Much of Honey's book sees an enthusiastic slaughtering of sacred cows. He is particularly good on the "linguistic equality" thesis: the notion that any language has the same potential range of expression as any other. This formulation ignores the extent to which a language cannot be considered independently of its history and institutions. It may be true that a Glaswegian dialect could take on all the features of standard English - but to do that, it would need centuries of codification in relation to an educational system.
For Honey's book to be the kind of clarion call that he wishes, it would need a great deal more theoretical and empirical sophistication. Let's admit that for many uses - scientific, philosophical, legal - standard English has incomparable advantages. But let's also admit that, for some emotional or comic purposes, Glaswegian is richer.
Curiously enough, Honey is aware of that argument but never properly poses the crucial question which follows. How do we compare languages? Nor does he ask the even more important pedagogical question, which is how one teaches a child so that she both acquires the standard but also develops her own form of the language.
It would be a great deal to ask Honey to come up either with the basis for a new comparative study of language, or even a consideration of what range of variation is possible within a standard. However, his failure to address basic pedagogy makes him a fully paid-up participant in the current debate, where political positions pose as beliefs about language and ignore the reality of classrooms and curricula.
The paradox is that we do have a clear ideal of how standard English should be taught (both the Kingman and Cox reports at the end of the 1980s spelt out the local forms), but very little idea of what that ideal means in practice. If the two reports had been taken seriously, then every undergraduate who planned to teach English would have to learn both the history and structure of standard English in courses designed to reflect the position that Cox and Kingman adopted . I am not aware of any such courses.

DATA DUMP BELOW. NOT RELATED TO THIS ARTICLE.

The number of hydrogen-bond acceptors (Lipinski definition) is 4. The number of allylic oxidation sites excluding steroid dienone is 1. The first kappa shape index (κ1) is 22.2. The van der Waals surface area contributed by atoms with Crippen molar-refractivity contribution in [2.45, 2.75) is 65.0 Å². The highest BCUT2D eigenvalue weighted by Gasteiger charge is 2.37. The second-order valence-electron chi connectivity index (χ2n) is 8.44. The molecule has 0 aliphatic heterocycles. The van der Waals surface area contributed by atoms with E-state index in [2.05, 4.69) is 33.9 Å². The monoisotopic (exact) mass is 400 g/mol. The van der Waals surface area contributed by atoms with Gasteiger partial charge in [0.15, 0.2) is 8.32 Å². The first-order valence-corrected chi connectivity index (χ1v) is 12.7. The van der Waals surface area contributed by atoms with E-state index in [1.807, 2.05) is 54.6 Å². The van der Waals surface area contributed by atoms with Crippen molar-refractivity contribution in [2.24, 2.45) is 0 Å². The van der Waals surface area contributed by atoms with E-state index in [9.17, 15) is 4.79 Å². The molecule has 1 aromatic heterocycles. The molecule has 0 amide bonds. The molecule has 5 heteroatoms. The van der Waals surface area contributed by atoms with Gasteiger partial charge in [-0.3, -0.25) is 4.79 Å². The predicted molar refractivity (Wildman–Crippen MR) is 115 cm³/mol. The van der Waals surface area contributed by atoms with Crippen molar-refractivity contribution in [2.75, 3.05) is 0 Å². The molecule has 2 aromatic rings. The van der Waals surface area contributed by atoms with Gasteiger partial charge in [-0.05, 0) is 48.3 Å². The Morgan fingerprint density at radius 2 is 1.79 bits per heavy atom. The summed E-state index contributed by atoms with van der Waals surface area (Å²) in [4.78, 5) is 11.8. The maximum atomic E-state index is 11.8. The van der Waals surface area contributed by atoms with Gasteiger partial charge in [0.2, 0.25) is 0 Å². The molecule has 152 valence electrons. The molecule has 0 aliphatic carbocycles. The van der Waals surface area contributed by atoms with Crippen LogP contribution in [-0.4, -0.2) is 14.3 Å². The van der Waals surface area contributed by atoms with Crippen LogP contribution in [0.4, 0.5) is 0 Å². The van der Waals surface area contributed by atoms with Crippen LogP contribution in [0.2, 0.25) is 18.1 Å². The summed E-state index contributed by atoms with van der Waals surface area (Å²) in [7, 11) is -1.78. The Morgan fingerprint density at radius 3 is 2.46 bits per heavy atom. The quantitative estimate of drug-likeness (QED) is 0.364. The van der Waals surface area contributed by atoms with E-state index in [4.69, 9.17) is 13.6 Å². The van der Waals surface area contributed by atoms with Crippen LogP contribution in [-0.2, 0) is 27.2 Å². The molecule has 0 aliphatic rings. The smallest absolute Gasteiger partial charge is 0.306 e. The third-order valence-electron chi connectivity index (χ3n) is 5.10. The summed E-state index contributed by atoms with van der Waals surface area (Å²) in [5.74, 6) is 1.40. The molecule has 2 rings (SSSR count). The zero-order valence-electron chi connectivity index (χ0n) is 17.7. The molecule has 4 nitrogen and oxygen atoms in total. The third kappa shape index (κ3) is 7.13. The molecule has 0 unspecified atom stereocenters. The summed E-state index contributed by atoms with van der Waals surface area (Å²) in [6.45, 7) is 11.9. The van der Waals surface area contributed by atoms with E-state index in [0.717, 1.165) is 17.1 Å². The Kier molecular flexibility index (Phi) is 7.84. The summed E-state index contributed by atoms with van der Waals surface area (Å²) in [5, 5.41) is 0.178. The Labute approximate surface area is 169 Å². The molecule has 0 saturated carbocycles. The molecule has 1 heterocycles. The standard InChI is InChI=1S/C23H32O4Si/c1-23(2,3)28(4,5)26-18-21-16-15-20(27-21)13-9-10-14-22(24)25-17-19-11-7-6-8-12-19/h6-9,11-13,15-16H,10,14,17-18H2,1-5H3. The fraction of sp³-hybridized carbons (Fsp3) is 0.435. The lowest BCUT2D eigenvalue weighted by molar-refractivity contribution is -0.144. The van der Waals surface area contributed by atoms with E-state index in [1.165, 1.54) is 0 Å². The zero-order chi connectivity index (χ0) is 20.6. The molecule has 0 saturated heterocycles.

The reasons for this lack are many and complex. Simplistically, however, one could suggest that the political right were so disappointed that the teaching of "correct grammar" had not been recommended that they lost interest. On the left, meanwhile, any teaching about language remained tarred with an historic brush: the imposition of a class-based norm.
Honey spends much of this book attacking straw men and conducting a debate which might have been more appropriate 10 or even 20 years ago. While his demonstrations of historical ignorance among the class warriors of sociolinguistics are often both pointed and funny, his own belief that a simple category of "the educated" can sweep away all questions of class and oppression in the history of language renders him as ignorant as his opponents.
Above all, Honey ignores the question of what teachers should be taught. I wonder how many teachers would now doubt the usefulness of teaching grammar; but how many teachers with English degrees have ever been taught it themselves? Honey never addresses what the content of the grammar teaching he persistently urges might be. One of the advantages of traditional grammar teaching, which lasted some four centuries and all but disappeared at the beginning of the 1960s, is that it held its latinate categories to be fixed in a way we cannot.
How to teach grammar without the traditional notions of "correctness" is perhaps one of the burning questions of our time - but it is too hot for academics to handle. If Tony Blair is serious about wanting Britain to be the best educated of countries, it now needs to be addressed at the highest level of government.Reuse content